Innovation That Matters

More ways for consumers to rent out unused space

Work & Lifestyle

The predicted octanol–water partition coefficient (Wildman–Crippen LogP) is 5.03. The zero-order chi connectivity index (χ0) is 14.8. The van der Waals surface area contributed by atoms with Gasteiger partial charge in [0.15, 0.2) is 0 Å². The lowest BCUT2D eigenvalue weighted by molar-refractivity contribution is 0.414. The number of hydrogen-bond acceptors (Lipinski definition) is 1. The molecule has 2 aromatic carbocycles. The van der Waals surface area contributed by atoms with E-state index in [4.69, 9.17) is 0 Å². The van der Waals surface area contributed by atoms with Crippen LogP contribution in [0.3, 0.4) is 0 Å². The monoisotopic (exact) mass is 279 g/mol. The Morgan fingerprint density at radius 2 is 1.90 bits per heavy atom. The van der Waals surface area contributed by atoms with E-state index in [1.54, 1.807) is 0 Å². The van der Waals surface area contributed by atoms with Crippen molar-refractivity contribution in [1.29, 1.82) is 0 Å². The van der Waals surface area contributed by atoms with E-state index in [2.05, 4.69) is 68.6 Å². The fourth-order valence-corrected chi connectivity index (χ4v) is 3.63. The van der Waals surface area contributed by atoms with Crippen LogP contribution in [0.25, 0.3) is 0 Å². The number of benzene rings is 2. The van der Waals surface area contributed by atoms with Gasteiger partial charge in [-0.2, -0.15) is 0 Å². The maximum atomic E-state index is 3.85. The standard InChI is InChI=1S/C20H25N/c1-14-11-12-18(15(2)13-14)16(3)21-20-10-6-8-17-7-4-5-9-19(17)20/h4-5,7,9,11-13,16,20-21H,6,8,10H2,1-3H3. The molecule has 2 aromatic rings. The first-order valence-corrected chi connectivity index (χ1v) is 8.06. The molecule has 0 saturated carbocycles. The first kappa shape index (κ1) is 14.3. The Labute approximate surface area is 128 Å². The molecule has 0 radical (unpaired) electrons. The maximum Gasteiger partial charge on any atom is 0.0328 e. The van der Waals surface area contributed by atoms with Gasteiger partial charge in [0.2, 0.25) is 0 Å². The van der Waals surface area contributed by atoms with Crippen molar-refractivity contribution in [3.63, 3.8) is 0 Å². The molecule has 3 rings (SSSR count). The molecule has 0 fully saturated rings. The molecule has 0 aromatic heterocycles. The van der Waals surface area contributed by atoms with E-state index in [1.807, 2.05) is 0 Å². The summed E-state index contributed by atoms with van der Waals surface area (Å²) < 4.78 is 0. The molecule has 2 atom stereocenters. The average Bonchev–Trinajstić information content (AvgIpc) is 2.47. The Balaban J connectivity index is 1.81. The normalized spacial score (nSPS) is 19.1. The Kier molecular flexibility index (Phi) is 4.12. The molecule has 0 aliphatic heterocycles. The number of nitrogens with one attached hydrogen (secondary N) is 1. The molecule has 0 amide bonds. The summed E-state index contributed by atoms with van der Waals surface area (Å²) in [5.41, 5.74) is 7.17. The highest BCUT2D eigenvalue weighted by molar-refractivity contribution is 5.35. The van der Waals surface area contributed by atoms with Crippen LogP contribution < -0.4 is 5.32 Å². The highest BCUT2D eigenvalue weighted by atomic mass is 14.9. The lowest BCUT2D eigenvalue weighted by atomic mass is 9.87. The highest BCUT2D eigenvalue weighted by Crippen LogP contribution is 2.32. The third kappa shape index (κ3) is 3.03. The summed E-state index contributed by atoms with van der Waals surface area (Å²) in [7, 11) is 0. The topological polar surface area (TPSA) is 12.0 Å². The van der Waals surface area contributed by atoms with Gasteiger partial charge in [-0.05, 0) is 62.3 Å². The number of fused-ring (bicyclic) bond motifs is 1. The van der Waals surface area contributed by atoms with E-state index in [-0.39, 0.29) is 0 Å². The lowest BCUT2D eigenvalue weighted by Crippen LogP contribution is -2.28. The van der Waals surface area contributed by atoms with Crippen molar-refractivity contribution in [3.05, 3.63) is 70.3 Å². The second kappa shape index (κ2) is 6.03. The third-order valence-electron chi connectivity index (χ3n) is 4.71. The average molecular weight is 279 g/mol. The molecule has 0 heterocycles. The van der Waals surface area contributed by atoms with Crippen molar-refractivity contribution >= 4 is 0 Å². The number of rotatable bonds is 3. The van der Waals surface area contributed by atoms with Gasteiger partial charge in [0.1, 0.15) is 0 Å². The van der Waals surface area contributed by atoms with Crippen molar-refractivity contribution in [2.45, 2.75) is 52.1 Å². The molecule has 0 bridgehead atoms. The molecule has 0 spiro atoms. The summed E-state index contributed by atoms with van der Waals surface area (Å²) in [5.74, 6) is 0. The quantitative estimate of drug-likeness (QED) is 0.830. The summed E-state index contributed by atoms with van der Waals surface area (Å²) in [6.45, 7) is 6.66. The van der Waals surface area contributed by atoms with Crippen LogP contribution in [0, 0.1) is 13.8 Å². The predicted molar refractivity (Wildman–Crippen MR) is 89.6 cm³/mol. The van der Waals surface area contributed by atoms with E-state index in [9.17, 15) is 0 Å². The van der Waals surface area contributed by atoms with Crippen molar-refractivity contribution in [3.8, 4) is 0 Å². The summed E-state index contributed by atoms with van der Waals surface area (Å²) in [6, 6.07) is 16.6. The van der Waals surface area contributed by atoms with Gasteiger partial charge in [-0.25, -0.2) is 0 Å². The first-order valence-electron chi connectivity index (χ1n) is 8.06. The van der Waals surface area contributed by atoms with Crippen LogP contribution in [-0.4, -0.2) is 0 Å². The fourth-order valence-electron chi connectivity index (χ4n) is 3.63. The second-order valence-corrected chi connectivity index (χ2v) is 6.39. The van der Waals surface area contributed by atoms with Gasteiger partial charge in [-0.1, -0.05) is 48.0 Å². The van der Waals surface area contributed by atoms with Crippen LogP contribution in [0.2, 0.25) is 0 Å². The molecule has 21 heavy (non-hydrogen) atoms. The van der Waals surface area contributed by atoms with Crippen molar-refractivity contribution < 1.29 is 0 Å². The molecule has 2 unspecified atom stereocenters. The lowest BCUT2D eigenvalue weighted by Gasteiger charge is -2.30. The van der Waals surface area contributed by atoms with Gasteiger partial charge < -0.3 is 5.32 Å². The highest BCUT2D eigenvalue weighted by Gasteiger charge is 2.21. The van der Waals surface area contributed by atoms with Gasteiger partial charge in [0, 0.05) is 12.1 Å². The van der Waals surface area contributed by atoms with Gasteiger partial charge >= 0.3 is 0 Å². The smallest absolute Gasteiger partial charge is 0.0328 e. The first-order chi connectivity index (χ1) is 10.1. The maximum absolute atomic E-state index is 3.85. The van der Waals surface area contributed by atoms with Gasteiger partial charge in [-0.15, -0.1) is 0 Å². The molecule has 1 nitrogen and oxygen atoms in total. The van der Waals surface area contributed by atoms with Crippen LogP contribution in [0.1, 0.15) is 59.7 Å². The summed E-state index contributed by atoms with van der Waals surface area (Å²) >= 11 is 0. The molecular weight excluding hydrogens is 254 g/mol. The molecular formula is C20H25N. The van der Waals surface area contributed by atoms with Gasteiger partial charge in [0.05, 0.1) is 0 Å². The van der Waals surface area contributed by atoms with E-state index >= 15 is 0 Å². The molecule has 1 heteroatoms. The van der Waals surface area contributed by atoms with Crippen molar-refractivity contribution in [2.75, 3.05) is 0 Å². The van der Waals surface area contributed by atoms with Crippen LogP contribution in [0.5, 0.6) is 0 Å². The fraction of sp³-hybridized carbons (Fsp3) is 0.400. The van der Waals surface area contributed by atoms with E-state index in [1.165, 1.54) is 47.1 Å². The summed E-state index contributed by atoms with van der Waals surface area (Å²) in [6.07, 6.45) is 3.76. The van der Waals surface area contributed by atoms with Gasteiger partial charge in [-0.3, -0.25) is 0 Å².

There’s nothing like a sudden flurry of like-minded contenders to suggest an idea is a good one. Case in point: The proverbial ink had barely dried on our story last week about Spareground, the site that helps UK consumers rent out unused space, when we were alerted to not one but two similar services. Los Angeles-based Homstie, for example, bills itself as a community marketplace for storage space. Launched by a team of UCLA students, Homstie aims to provide an alternative to the USD 22 billion storage industry and its rental fees of USD 700 per month or more. Listing and searching for space on Homstie are both free; the only fees the company charges are for making listings featured or highlighted—priced at USD 3 and USD 2, respectively—and for a custom lease agreement, which is priced at USD 19. Homstie does not facilitate rental payments, but it does offer member profiles, identity verification and a feedback system. Users of ad-supported Homstie can browse for listings by proximity to major California universities or by region across the United States. Store at My House, meanwhile, also serves US consumers with listings of parking and storage space nationwide. Users can search the ad-supported site by ZIP code for the space they need; if they can’t find it, they can also create a request. Reputation ratings for space providers on the site, meanwhile, help ensure safety. Enough said? The economy doesn’t look to be making any dramatic improvements anytime soon, so there’s still plenty of opportunity to spread this concept around the globe. So far, just the US and the UK seem to be covered; one to bring to cash-strapped consumers in a market near you? Spotted by: May Almero-Cruz and Susannah Haynie



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